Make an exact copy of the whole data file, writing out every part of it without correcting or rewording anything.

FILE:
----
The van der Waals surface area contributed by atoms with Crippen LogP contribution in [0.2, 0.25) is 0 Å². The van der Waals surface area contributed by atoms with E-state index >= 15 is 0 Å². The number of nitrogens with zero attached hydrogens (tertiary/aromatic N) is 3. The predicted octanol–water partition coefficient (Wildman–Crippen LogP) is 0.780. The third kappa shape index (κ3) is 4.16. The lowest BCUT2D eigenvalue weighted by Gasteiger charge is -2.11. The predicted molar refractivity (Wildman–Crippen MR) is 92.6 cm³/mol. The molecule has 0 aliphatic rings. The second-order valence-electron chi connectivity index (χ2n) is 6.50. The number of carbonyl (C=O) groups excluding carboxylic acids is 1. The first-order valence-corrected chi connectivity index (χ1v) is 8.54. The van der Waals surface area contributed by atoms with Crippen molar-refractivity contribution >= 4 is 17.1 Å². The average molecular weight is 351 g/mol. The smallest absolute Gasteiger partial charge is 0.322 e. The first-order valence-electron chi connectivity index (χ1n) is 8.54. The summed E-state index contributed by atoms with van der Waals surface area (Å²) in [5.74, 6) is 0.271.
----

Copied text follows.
The van der Waals surface area contributed by atoms with Crippen LogP contribution in [0.2, 0.25) is 0 Å². The van der Waals surface area contributed by atoms with E-state index >= 15 is 0 Å². The number of nitrogens with zero attached hydrogens (tertiary/aromatic N) is 3. The predicted octanol–water partition coefficient (Wildman–Crippen LogP) is 0.780. The third kappa shape index (κ3) is 4.16. The lowest BCUT2D eigenvalue weighted by Gasteiger charge is -2.11. The predicted molar refractivity (Wildman–Crippen MR) is 92.6 cm³/mol. The molecule has 0 aliphatic rings. The second-order valence-electron chi connectivity index (χ2n) is 6.50. The number of carbonyl (C=O) groups excluding carboxylic acids is 1. The first-order valence-corrected chi connectivity index (χ1v) is 8.54. The van der Waals surface area contributed by atoms with Crippen molar-refractivity contribution >= 4 is 17.1 Å². The average molecular weight is 351 g/mol. The smallest absolute Gasteiger partial charge is 0.322 e. The first-order valence-electron chi connectivity index (χ1n) is 8.54. The summed E-state index contributed by atoms with van der Waals surface area (Å²) in [5.74, 6) is 0.271.